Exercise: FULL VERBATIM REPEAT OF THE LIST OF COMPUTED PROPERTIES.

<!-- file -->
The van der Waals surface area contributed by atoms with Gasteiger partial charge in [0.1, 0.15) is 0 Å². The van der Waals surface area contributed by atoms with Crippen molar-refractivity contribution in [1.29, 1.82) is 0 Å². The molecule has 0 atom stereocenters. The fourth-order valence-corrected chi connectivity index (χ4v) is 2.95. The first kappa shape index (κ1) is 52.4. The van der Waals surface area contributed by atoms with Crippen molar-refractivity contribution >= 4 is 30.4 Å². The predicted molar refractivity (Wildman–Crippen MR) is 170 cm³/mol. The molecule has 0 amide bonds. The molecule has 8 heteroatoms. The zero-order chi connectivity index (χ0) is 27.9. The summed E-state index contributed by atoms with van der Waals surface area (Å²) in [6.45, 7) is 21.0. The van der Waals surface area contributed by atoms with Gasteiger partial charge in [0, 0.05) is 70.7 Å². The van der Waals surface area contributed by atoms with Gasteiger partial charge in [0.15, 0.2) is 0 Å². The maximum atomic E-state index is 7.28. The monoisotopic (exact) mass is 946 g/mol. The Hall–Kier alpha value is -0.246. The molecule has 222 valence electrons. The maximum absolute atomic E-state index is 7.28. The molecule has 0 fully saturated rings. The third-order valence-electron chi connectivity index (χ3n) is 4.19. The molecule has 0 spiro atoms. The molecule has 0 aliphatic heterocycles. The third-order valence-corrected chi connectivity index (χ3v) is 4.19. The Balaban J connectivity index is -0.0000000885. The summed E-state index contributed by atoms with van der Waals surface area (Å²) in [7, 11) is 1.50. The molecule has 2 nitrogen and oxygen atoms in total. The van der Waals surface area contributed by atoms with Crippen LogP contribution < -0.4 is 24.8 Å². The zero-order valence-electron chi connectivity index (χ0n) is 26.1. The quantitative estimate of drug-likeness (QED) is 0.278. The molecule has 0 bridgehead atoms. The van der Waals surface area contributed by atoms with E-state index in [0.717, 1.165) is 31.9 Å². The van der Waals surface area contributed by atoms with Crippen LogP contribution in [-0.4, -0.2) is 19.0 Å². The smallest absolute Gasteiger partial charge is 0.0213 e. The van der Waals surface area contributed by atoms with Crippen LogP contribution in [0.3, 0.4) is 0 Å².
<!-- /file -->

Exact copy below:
The van der Waals surface area contributed by atoms with Gasteiger partial charge in [0.1, 0.15) is 0 Å². The van der Waals surface area contributed by atoms with Crippen molar-refractivity contribution in [1.29, 1.82) is 0 Å². The molecule has 0 atom stereocenters. The fourth-order valence-corrected chi connectivity index (χ4v) is 2.95. The first kappa shape index (κ1) is 52.4. The van der Waals surface area contributed by atoms with Crippen molar-refractivity contribution >= 4 is 30.4 Å². The predicted molar refractivity (Wildman–Crippen MR) is 170 cm³/mol. The molecule has 0 amide bonds. The molecule has 8 heteroatoms. The zero-order chi connectivity index (χ0) is 27.9. The summed E-state index contributed by atoms with van der Waals surface area (Å²) in [6.45, 7) is 21.0. The van der Waals surface area contributed by atoms with Gasteiger partial charge in [0, 0.05) is 70.7 Å². The van der Waals surface area contributed by atoms with Gasteiger partial charge in [0.15, 0.2) is 0 Å². The maximum atomic E-state index is 7.28. The monoisotopic (exact) mass is 946 g/mol. The Hall–Kier alpha value is -0.246. The molecule has 222 valence electrons. The maximum absolute atomic E-state index is 7.28. The molecule has 0 fully saturated rings. The third-order valence-electron chi connectivity index (χ3n) is 4.19. The molecule has 0 spiro atoms. The molecule has 0 aliphatic heterocycles. The third-order valence-corrected chi connectivity index (χ3v) is 4.19. The Balaban J connectivity index is -0.0000000885. The summed E-state index contributed by atoms with van der Waals surface area (Å²) in [7, 11) is 1.50. The molecule has 2 nitrogen and oxygen atoms in total. The van der Waals surface area contributed by atoms with Crippen LogP contribution < -0.4 is 24.8 Å². The zero-order valence-electron chi connectivity index (χ0n) is 26.1. The quantitative estimate of drug-likeness (QED) is 0.278. The molecule has 0 bridgehead atoms. The van der Waals surface area contributed by atoms with E-state index in [0.717, 1.165) is 31.9 Å². The van der Waals surface area contributed by atoms with Crippen LogP contribution in [-0.4, -0.2) is 19.0 Å². The smallest absolute Gasteiger partial charge is 0.0213 e. The van der Waals surface area contributed by atoms with Crippen LogP contribution in [0.3, 0.4) is 0 Å².